Deforestation is one of the direst ecological situations facing our entire planet. On the one hand, we are destroying the habitats of several species that are under threat of being endangered. Orangutans, for example, have had their ecosystems devastated in the pursuit of palm oil plantations. Vast swathes of forestry in Southeast Asia have been wiped out for this purpose, and have put Orangutans on the verge of being extinct in the wild.
Of course, Norway doesn’t have an indigenous Orangutan population, so why the rush to prevent deforestation? The reason is to limit the carbon dioxide that is threatening to heat our planet up irreversibly, the process of which is colloquially known as ‘global warming.’ Plant life absorbs carbon dioxide and releases oxygen, so, therefore, the fewer forests there are, the more carbon dioxide levels shall rise and our planet shall subsequently heat up.
Norway is an outlier when it comes to taking action on this issue. The primary reasons why other countries are reluctant to enter into anti-deforestation agreements are based in being unwilling or unable to establish supply chains for materials received through deforestation, or fear a potential diplomatic incident if they decide to force the issue on countries that rely on deforestation enterprises to keep their economy afloat. Of course, if more countries join up with Norway on this matter, then the economic argument will eventually dissolve away.
Despite paying lip service to stopping deforestation and attempting to save the planet from global warming, countries like the United Kingdom and Germany have been entirely reluctant to make any similar commitments. Norway is not content with this and is instead picking up the slack through several funds to deter certain countries away from deforestation. Brazil alone has taken up to $1 Billion in payments to slow down the deforestation of its tropical rainforest.
Some say these actions are the result of a guilty conscience on Norway’s part. The country is immensely oil and gas rich, and has made Billions and Billions out of dirty fuels that have helped accelerate pollution and global warming, and will continue to do so for the foreseeable future. While Norway has its critics and plenty of cries of hypocrisy, it is at least making the actions to try lessening the impact of carbon dioxide on our environment. They aim to go even further by making electric cars the standard in Norway within the next decade.
Although the criticisms of Norway are valid, you have to look at the bigger picture to understand the context of their actions. When many large, developed nations are sitting on their laurels on the issue of climate change, Norway is at least taking the small steps to become a green nation gradually. It was never going to be change that could happen overnight, and even the most ardent eco-warrior should know this.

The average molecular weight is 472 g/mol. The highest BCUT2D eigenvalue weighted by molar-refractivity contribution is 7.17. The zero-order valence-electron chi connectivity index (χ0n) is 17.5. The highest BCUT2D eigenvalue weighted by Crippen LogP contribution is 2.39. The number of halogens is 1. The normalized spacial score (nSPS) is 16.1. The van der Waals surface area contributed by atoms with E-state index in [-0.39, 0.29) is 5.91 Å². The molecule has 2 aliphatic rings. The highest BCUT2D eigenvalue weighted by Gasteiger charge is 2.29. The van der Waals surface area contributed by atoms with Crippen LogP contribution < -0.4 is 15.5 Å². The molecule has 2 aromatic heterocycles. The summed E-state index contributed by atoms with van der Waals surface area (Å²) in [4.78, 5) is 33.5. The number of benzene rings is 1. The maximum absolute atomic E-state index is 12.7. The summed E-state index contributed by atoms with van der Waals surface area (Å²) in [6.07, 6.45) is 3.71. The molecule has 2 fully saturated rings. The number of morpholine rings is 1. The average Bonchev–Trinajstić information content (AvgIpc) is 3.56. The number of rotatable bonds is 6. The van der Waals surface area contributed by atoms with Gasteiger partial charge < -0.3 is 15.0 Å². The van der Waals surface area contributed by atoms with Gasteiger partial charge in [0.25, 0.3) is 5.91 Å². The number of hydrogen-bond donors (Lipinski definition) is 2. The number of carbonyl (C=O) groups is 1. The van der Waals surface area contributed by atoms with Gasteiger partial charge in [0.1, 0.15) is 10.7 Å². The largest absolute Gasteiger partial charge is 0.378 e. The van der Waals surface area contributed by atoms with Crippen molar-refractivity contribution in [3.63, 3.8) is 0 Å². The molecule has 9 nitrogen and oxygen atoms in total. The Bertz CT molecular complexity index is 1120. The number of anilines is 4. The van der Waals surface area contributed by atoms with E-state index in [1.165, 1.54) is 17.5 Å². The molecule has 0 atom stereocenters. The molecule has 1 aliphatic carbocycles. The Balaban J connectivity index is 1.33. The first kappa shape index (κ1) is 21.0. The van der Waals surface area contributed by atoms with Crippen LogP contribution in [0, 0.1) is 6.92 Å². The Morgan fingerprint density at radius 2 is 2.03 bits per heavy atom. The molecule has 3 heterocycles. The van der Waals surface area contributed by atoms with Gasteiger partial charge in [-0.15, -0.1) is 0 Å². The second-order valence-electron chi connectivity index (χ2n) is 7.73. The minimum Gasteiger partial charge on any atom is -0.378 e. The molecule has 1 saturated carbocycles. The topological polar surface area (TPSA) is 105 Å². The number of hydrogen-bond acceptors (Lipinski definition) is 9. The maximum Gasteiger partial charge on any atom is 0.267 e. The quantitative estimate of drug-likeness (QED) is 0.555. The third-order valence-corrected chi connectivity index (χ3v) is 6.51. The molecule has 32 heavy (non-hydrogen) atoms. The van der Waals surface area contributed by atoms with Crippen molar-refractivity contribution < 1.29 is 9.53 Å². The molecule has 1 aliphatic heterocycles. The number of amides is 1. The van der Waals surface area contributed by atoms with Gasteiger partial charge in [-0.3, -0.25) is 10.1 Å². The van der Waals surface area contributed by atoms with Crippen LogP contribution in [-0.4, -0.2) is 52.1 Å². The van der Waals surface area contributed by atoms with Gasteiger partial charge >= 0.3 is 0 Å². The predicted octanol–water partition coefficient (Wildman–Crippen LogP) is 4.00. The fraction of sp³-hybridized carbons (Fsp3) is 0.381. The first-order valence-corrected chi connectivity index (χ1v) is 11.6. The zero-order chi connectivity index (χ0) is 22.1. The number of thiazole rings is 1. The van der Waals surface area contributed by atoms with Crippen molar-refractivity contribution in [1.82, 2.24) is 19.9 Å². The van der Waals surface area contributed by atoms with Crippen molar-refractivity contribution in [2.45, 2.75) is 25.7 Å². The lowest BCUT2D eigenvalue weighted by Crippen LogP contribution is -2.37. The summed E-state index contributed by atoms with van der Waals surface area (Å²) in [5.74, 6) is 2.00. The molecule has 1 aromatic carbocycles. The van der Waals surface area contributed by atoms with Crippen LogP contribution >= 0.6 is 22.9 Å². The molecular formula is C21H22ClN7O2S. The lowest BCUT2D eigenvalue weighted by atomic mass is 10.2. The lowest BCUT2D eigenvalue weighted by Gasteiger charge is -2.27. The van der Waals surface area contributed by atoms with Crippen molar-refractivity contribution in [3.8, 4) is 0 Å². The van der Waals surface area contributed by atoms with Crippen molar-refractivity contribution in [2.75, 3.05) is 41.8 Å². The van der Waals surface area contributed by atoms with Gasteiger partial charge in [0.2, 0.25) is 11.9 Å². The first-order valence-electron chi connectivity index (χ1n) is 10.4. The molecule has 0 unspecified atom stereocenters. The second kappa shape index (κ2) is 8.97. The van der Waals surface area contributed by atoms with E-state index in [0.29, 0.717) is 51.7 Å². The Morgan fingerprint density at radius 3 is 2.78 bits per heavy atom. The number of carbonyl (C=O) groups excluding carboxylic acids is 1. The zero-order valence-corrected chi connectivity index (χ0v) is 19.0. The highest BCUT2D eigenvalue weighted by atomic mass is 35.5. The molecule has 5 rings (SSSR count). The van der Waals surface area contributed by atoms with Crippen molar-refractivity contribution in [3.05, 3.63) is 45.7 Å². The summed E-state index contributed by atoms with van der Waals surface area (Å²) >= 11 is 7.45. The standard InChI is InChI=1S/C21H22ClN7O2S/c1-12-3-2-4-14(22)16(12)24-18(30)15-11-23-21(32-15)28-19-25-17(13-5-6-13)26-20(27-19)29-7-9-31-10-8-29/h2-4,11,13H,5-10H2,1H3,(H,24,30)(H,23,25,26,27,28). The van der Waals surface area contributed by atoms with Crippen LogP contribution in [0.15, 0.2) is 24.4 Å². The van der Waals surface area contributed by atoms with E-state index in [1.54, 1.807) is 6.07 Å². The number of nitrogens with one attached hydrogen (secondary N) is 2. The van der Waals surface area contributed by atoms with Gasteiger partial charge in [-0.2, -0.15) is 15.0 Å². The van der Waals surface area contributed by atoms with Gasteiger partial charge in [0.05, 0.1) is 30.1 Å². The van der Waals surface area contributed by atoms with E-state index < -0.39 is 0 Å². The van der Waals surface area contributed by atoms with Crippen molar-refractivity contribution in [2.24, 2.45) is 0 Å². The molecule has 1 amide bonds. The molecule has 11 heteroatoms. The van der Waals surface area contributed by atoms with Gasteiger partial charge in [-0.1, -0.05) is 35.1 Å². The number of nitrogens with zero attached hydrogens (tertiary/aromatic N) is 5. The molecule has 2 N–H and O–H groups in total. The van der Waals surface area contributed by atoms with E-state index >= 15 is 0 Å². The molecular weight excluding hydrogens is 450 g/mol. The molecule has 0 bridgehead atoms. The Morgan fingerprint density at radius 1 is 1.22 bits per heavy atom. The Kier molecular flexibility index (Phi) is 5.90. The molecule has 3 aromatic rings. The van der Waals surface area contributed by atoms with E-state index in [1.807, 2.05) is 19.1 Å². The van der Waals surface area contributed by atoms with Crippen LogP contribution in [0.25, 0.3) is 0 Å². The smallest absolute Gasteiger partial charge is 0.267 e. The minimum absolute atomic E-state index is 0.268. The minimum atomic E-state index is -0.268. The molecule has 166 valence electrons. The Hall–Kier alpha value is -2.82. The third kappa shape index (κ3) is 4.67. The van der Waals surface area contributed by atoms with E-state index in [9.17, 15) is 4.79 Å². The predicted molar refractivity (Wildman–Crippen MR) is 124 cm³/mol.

Worryingly, a country that seemed poised to take the reigns on the issue of climate change and become a leading force in developing and implementing the technology for green energy was the United States, until the Trump Presidency became a reality. Donald Trump has called climate change a conspiracy made up by the Chinese to ruin the American economy. Ironically enough, China has suffered greatly from pollution and climate change, and has made some very rapid policy decisions regarding protecting their environment and is the current leader on renewable energy.
As you can tell by now, deforestation is only part of the equation when it comes to protecting the planet from climate change, but it is an important one. The keywords you are going to hear in the future on environmental issues are “sustainable,” “renewable,” and “alternative.” It has become apparent our industrial revolution ways are harmful to the planet, and that we have held onto them for far too long. Vested interested and big fuel companies have strong-armed, bribed, and blackmailed officials, legislators, and politicians into preserving their industry.
The fight for the future is real, but unfortunately, it seems to be amongst ourselves despite very clear evidence that our established ways of getting energy and resources are ruining the planet we live on. This is not an issue that will stop at a border, and it will affect every single one of us in some way or another. Norway’s contribution may be a small one when viewed in isolation, but it is one that can potentially get the ball rolling for other countries to make the same decision and protect the planet from further deforestation.